Barbarians from the Aki-Do system have stormed the Deoberon Capital of Trantor via an Interdimensional Vortex, and have seized control of the capital city, Trantor, and the powerful Al Core that defends the peaceful Deoberon world. Unable to destroy the Al intelligence, the dreaded Black Troop Generals removed the Core from its housing and hid the four data banks and the central Core on their own heavily defended wasteland planets. It's up to you, as the pilot of a robot (known only as "Morphing Battle System") to reclaim these data banks and restore the Al Core. Use your extraordinary transforming abilities that allow you to become a Sonic Jet, a Landburner, a Walker, or a Hard Shell to compensate for fhe varying terrains of the planets, from the frigid Cryston, to the scorching Magmemo. You will combat the Black Troop's vicious guardians with your vast array of rockets, cannons, lasers, and mis-siles. Even if you are skilled enough to reclaim the data banks, you must return through the dimensional gateway to Trantor, to face the Black Troop Master in the most brutal battle ever!

  • Manufacturer: ELECTROBRAIN
  • Number of players: 1
  • Difficulty: MODERATE
  • Available: OCTOBER 1994
  • Cartridge size: 4 MEG + SFX CHIP
  • No. of Levels: 10
  • Machine: SNES
  • Manufacturer: Electro Brain.

Morph between four different robots and blast polygon monsters in a polygon landscape. While this game doesn't even come close to virtual reality, it does have a lot of solid gameplay. This one should be rented before you buy it.

  • Machine: SNES;
  • Manufacturer: Electro Brain; Argonaut

Welcome to your nightmare! It's fifth hour Geometry class and you're postulating the theorem of the circumference of a group of attached integers - Eeks! Not to fear. Soon enough you're gonna be able to race home and revenge your confusion by pulverizing polygons in Electro Brain's (makers of Star Fox) newest game, Vortex.

You're in charge of the Morphing Battle System, and you gotta save the world. Sure, saving the world can be awfully tiring but you've got the power of the ultimate Morphing Battle System at your disposal. Storm through the icy world of Cryston destroying the enemy, while searching for keys, power-ups and elevators. Vortex is packed full of different perspectives which make this game appear like no other. The Morphing Battle System can transform into the Sonic Jet, the Walker, the Landburner, or the Hard Shell, and each mode has its own strengths and weaknesses.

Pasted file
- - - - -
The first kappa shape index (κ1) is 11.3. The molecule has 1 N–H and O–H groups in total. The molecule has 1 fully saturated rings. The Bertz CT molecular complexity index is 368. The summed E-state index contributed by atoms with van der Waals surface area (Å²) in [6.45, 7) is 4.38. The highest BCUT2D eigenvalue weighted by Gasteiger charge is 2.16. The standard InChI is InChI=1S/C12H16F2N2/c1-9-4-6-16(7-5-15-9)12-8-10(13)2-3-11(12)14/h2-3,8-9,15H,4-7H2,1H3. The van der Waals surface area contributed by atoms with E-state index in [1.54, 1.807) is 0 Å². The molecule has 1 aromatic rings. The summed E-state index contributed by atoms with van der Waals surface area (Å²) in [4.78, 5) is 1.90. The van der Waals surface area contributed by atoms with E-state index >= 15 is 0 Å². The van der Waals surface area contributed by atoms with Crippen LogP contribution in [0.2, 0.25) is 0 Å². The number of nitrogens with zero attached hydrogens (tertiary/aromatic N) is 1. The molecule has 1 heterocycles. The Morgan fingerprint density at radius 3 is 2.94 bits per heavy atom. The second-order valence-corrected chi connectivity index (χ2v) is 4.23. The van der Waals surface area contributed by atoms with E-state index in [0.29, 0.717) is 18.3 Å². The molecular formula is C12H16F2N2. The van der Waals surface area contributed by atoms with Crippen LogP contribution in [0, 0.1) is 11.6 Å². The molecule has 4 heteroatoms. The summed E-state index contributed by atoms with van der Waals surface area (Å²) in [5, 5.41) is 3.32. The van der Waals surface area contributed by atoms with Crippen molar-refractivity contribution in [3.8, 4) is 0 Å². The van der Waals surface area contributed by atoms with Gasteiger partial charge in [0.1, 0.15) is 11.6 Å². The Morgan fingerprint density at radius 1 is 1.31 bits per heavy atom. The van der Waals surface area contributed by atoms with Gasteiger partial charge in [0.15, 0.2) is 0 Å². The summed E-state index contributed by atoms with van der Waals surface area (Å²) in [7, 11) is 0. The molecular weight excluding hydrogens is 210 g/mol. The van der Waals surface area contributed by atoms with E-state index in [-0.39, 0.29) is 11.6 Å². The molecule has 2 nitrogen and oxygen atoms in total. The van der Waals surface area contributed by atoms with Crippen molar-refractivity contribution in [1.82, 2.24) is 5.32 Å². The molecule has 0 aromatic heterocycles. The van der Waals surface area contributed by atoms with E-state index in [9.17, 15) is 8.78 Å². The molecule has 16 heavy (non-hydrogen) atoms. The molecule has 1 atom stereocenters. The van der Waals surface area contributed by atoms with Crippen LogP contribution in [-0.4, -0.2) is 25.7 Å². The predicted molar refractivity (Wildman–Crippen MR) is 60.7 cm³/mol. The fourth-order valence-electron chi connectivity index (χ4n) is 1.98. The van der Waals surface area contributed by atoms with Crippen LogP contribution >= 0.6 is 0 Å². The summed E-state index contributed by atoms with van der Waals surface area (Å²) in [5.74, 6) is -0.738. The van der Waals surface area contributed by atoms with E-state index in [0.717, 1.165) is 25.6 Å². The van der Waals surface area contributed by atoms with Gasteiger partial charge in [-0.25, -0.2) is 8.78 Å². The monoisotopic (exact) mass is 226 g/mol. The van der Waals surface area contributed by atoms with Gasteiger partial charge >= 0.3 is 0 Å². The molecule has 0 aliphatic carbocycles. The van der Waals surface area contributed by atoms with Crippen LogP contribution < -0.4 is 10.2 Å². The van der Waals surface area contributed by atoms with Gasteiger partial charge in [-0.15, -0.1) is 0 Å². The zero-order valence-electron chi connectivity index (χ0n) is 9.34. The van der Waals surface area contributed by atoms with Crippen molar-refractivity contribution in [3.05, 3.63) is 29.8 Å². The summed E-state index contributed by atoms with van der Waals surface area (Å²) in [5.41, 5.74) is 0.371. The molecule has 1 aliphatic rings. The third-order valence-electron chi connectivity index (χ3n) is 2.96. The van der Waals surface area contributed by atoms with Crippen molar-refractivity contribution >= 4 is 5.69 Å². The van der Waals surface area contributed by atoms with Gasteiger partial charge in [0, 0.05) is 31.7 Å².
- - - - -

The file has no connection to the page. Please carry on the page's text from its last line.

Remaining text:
Vortex was developed utilizing the latest version of the revolutionary Super FX chip, which is a definite improvement on the earlier FX chip. The FX chip gives Vortex the speed that's necessary for a game of this nature. However, because of the pricey FX chip, Vortex is only four megs in size so that it could be affordable for consumers. Hats off to the programmers for packing so much gameplay into 4-megs. I just wish they could have had a full 16- or 24-megs to work with.

As you may have guessed by now, I can't wait for the finished version of Vortex to come in the mail! When it does, I get to review this polygon bustin', shape-changin', speed-burnin' mother of a game! Keep your eyes peeled for the smokin' review in the next issue of Game Players.

The Morphing Battle System

Knowing when to change into what can be the difference between life and death.

The Sonic Jet mode is best for a quick escape, flying over traps, or reconnaissance missions, but it's a gas waster and has weak defenses.

The Landburner mode is best when searching the land for keys and power-ups, but it has trouble handling an aerial assault.

  • Manufacturer: Electro Brain
  • Machine: Super NES
  • Theme: Action

Electro Brain has renamed their F/X chip game, Citadel, to Vortex. Vortex will have the same plot and transformations of your mech. Like before, you can go anywhere on the battlefield you want, and transform into four different forms.

The visual effects in Vortex are unbelievable, with tons of scaling throughout the constant battle scenes.

Vortex uses a variety of viewpoints to give the player the best possible advantage. That way, you can see around you. Unlike most games, you'll be attacked from all sides!

If you want a fast-paced shoot-'em-up, Vortex will give you what you need. Are you good enough to save the world?

Vortex (formerly known as Citadel) is a 3D shooter similar to Star Fox designed to use the SNES Super FX 1 chip, a custom-made graphics accelerator RISC processor. It was developed by Argonaut Software. The player is cast as a soldier fighting the Aki-Do Forces, an evil empire bent on taking over the entire universe. To stop them, the player has access to an experimental mech, the Vortex, to travel the seven worlds of the Aki-Do system and destroy the bases.

Electro Brain has renamed their F/X chip game, Citadel, to Vortex. Vortex will have the same plot and transformations of your mech. Like before, you can go anywhere on the battlefield you want, and transform into four different forms. The visual effects in Vortex are unbelievable, with tons of scaling throughout the constant battle scenes. Vortex uses a variety of viewpoints to give the player the best possible advantage. That way, you can see around you. Unlike most games, you'll be attacked from all sides!

If you want a fast-paced shoot-'em-up, Vortex will give you what you need. Are you good enough to save the world?

Snapshots and Media

SNES/Super Nintendo/Super Famicom Screenshots

PC Screenshots